In the final Budget before Brexit, the Chancellor confirmed that the “era of austerity is finally coming to an end” after eight years of central government spending cuts of £45bn.
We briefly outline potential assurance and consultancy activities for audit leaders to consider in relation to key aspects of the Budget.
|All - 1
||Public Sector - 2
||Private Sector - 3
||Charities - 4
|Healthcare - 5
||Retail - 6
||Construction - 7
||Utilities - 8
National Living Wage - 1
The National Living Wage will increase by 4.9%, from £7.83 to £8.21 an hour, from April 2019.
- Internal audit should be aware of how the organisation will fund this increase. Where are savings to be made, are controls being squeezed, are poorly informed risks being taken?
- Is it time to revisit compliance with National Minimum Wage regulations? Technicalities such as uniforms, time off in lieu can lead to embarrassing breaches.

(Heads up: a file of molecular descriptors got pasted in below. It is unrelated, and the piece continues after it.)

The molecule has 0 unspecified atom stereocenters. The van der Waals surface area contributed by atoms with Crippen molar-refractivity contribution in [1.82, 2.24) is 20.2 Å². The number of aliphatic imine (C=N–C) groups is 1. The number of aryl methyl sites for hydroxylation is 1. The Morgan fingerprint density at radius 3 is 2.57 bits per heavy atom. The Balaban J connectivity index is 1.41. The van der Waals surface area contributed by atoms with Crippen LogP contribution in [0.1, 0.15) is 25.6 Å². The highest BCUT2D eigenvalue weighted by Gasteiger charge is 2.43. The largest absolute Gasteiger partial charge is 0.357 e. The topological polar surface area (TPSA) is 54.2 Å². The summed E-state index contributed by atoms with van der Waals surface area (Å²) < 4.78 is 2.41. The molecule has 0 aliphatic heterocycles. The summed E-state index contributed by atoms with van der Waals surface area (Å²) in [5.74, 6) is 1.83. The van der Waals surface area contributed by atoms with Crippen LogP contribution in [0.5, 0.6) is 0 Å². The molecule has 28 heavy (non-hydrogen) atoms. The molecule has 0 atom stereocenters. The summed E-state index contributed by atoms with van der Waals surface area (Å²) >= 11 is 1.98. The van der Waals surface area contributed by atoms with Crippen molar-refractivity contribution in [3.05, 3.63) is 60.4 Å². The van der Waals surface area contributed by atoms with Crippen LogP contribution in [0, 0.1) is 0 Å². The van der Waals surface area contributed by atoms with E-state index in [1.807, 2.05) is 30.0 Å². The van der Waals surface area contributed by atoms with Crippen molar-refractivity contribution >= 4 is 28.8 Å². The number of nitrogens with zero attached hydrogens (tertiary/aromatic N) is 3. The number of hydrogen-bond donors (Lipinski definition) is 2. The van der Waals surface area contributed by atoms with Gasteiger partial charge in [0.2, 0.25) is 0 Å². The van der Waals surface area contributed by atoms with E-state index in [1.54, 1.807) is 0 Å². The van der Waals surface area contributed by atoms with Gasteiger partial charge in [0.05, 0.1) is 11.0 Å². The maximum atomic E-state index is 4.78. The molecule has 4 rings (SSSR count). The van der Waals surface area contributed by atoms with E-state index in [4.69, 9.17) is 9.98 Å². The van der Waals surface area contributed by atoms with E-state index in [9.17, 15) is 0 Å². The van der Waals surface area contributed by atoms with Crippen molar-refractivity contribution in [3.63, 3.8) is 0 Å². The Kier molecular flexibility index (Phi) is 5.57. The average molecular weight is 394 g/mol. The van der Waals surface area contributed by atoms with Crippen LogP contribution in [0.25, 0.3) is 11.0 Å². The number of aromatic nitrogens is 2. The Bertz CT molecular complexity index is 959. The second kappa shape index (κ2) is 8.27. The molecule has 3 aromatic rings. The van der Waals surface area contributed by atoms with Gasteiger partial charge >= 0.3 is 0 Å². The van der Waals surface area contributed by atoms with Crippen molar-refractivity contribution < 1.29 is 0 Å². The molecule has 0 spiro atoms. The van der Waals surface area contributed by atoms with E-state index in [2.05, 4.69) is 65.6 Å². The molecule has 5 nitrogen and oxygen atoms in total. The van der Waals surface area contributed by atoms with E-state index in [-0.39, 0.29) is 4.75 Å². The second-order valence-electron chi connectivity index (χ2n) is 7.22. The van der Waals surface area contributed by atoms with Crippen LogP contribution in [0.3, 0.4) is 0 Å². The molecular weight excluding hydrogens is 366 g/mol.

- How does NLW impact the overall reward strategy, does the increase disadvantage salaried employees? Would the board benefit from assurance that it remains sustainable whilst attracting and retaining talent?
Employment Tax - 2
Since April 2017 enforcement rules have been in place for IR35 in the public sector (off-payroll working such as contractors). These will be extended to the private sector from April 2020.
- Auditors will need to understand the existing rules and impact of non-compliance.
- For organisations with a sizeable population of contractors (e.g. IT, management consultants, designers) a readiness assurance audit may be useful as this impacts multiple areas including recruitment, workforce planning, payroll, operations, projects and budgeting.
Plastic tax - 1
A consultation will begin to “introduce a new tax on the manufacture and import of plastic packaging which contains less than 30% recycled plastic… transforming the economics of sustainable packaging.” The government ruled out…